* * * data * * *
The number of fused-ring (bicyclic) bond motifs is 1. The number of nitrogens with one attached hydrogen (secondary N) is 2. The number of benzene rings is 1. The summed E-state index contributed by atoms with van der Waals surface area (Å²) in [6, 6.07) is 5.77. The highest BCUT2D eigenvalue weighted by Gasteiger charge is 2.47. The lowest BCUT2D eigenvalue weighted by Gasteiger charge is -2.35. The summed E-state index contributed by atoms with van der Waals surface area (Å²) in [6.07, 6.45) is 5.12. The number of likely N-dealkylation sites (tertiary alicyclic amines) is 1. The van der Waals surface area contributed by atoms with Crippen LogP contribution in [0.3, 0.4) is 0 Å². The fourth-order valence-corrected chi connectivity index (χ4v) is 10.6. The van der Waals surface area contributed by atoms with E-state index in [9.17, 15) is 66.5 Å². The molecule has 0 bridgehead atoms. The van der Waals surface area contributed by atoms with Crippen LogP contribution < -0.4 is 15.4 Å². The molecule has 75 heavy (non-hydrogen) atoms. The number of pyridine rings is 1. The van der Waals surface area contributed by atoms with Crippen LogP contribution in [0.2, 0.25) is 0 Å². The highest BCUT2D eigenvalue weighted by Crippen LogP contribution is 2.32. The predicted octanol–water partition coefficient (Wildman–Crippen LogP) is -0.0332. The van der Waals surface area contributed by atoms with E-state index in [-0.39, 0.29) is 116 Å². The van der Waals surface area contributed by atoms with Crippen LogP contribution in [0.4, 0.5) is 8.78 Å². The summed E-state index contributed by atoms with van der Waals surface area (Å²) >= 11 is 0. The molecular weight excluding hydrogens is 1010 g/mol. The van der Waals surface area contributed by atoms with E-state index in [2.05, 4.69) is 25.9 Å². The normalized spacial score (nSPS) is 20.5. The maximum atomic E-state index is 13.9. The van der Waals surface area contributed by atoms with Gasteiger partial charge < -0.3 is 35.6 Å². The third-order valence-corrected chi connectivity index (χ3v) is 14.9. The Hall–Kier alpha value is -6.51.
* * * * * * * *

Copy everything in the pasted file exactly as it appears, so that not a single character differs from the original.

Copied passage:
The number of fused-ring (bicyclic) bond motifs is 1. The number of nitrogens with one attached hydrogen (secondary N) is 2. The number of benzene rings is 1. The summed E-state index contributed by atoms with van der Waals surface area (Å²) in [6, 6.07) is 5.77. The highest BCUT2D eigenvalue weighted by Gasteiger charge is 2.47. The lowest BCUT2D eigenvalue weighted by Gasteiger charge is -2.35. The summed E-state index contributed by atoms with van der Waals surface area (Å²) in [6.07, 6.45) is 5.12. The number of likely N-dealkylation sites (tertiary alicyclic amines) is 1. The van der Waals surface area contributed by atoms with Crippen LogP contribution in [0.3, 0.4) is 0 Å². The fourth-order valence-corrected chi connectivity index (χ4v) is 10.6. The van der Waals surface area contributed by atoms with E-state index in [9.17, 15) is 66.5 Å². The molecule has 0 bridgehead atoms. The van der Waals surface area contributed by atoms with Crippen LogP contribution < -0.4 is 15.4 Å². The molecule has 75 heavy (non-hydrogen) atoms. The number of pyridine rings is 1. The van der Waals surface area contributed by atoms with Crippen LogP contribution in [0.2, 0.25) is 0 Å². The highest BCUT2D eigenvalue weighted by Crippen LogP contribution is 2.32. The predicted octanol–water partition coefficient (Wildman–Crippen LogP) is -0.0332. The van der Waals surface area contributed by atoms with E-state index in [-0.39, 0.29) is 116 Å². The van der Waals surface area contributed by atoms with Crippen LogP contribution in [0.4, 0.5) is 8.78 Å². The summed E-state index contributed by atoms with van der Waals surface area (Å²) >= 11 is 0. The molecular weight excluding hydrogens is 1010 g/mol. The van der Waals surface area contributed by atoms with E-state index in [2.05, 4.69) is 25.9 Å². The normalized spacial score (nSPS) is 20.5. The maximum atomic E-state index is 13.9. The van der Waals surface area contributed by atoms with Gasteiger partial charge < -0.3 is 35.6 Å². The third-order valence-corrected chi connectivity index (χ3v) is 14.9. The Hall–Kier alpha value is -6.51.